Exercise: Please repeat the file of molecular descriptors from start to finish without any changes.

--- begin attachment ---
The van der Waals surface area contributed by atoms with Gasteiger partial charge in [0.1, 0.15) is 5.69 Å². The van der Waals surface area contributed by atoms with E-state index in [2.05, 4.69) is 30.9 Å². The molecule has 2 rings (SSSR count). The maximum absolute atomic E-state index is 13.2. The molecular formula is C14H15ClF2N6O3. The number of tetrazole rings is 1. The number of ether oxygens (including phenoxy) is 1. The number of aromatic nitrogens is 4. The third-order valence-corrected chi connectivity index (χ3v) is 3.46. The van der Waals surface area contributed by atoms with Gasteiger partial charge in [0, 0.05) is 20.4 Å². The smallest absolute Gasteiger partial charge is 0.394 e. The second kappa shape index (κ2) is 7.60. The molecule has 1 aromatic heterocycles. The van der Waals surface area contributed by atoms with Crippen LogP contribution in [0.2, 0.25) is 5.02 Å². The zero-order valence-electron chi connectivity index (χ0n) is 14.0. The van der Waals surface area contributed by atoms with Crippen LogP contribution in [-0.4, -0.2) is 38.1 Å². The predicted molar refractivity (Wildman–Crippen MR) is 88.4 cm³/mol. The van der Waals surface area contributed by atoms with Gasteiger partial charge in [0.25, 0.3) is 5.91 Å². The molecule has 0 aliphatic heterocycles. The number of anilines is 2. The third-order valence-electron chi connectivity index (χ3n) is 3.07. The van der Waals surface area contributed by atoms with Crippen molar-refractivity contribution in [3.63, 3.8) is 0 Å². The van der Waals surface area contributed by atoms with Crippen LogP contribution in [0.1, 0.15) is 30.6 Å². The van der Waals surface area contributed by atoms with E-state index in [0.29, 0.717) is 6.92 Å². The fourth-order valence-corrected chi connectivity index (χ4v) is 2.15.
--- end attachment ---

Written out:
The van der Waals surface area contributed by atoms with Gasteiger partial charge in [0.1, 0.15) is 5.69 Å². The van der Waals surface area contributed by atoms with E-state index in [2.05, 4.69) is 30.9 Å². The molecule has 2 rings (SSSR count). The maximum absolute atomic E-state index is 13.2. The molecular formula is C14H15ClF2N6O3. The number of tetrazole rings is 1. The number of ether oxygens (including phenoxy) is 1. The number of aromatic nitrogens is 4. The third-order valence-corrected chi connectivity index (χ3v) is 3.46. The van der Waals surface area contributed by atoms with Gasteiger partial charge in [0, 0.05) is 20.4 Å². The smallest absolute Gasteiger partial charge is 0.394 e. The second kappa shape index (κ2) is 7.60. The molecule has 1 aromatic heterocycles. The van der Waals surface area contributed by atoms with Crippen LogP contribution in [0.2, 0.25) is 5.02 Å². The zero-order valence-electron chi connectivity index (χ0n) is 14.0. The van der Waals surface area contributed by atoms with Crippen LogP contribution in [-0.4, -0.2) is 38.1 Å². The predicted molar refractivity (Wildman–Crippen MR) is 88.4 cm³/mol. The van der Waals surface area contributed by atoms with Gasteiger partial charge in [0.25, 0.3) is 5.91 Å². The molecule has 0 aliphatic heterocycles. The number of anilines is 2. The third-order valence-electron chi connectivity index (χ3n) is 3.07. The van der Waals surface area contributed by atoms with Crippen molar-refractivity contribution in [3.63, 3.8) is 0 Å². The van der Waals surface area contributed by atoms with Crippen LogP contribution in [0.1, 0.15) is 30.6 Å². The van der Waals surface area contributed by atoms with E-state index in [0.29, 0.717) is 6.92 Å². The fourth-order valence-corrected chi connectivity index (χ4v) is 2.15.